To begin, with he says that 80 per cent of his affairs that the media reports is mis-reporting and adds, 'Either you connect with somebody or you don't and sometimes that connection is more than as just friends and it turns into a relationship.”

    He misses not being in a relationship today because he likes the positives that come with the feeling of being settled but currently he is totally focused on his career and taking it to the next level. “I don't really have a dream because I'm living my dream of being an actor. As for nightmares, they are the usual ones like films not doing well or not getting the recognition and appreciation that one has got used to.”

    Like most accomplished actors worldwide, Shahid will go to great lengths to change his body type if a script demands a change, as he did when he beefed up for Kaminey or as he is currently going lean for his father's film Mausam which starts in a couple of months.

    But how does he adjust mentally to a role or how much of Shahid does he take to a role. “Not to the role as much as to the film,” he says. “I try and give myself completely to every film that I do with regard to the promotions or how I am every day on the set.

    I try and become the character which doesn't happen every day because you don't get characters that need you to do that everyday. But it is also necessary to find balance, to know when you need to take yourself so seriously and when not. There is nothing as silly as taking yourself too seriously for a film that doesn't deserve it.”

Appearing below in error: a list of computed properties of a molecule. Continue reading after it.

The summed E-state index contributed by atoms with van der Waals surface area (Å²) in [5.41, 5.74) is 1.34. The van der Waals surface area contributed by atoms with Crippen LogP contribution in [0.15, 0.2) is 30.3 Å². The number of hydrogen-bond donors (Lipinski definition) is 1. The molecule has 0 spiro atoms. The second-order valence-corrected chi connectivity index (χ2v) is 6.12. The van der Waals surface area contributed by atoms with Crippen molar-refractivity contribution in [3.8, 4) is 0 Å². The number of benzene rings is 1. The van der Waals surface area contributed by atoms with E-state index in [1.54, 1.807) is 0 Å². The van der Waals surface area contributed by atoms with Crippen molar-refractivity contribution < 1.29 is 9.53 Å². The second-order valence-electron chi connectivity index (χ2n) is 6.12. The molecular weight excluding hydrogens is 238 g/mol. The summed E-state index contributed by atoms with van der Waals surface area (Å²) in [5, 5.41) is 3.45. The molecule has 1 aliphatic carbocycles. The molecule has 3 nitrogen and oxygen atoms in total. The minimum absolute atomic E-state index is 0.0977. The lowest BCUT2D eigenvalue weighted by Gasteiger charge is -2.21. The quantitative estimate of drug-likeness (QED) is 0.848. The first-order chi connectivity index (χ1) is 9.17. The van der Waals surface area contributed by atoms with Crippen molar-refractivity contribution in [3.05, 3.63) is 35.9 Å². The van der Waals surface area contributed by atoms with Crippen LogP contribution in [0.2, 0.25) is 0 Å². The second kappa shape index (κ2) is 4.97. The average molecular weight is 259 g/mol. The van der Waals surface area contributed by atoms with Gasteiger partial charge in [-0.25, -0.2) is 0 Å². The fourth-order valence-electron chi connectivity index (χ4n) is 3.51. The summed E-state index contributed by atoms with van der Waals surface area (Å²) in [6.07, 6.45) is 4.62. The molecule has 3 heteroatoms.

While how much he takes to a role can be controlled by him, how much a role shapes him is something he can't, he admits. “It's strange. Sometimes there is a grain in a character that you connect with, that grows, you enhance it and it becomes a part of you. But I don't think it's very healthy and I try to avoid that happening.

    And yet, I bought my bike when I was playing Charlie (Kaminey), so it's almost as if I had that slight wild edge which I discovered when I was playing the role. Not that I have any intention of giving it up; I love my bike and I am very happy riding it but the change is sometimes so subtle you recognise it only after it happens.”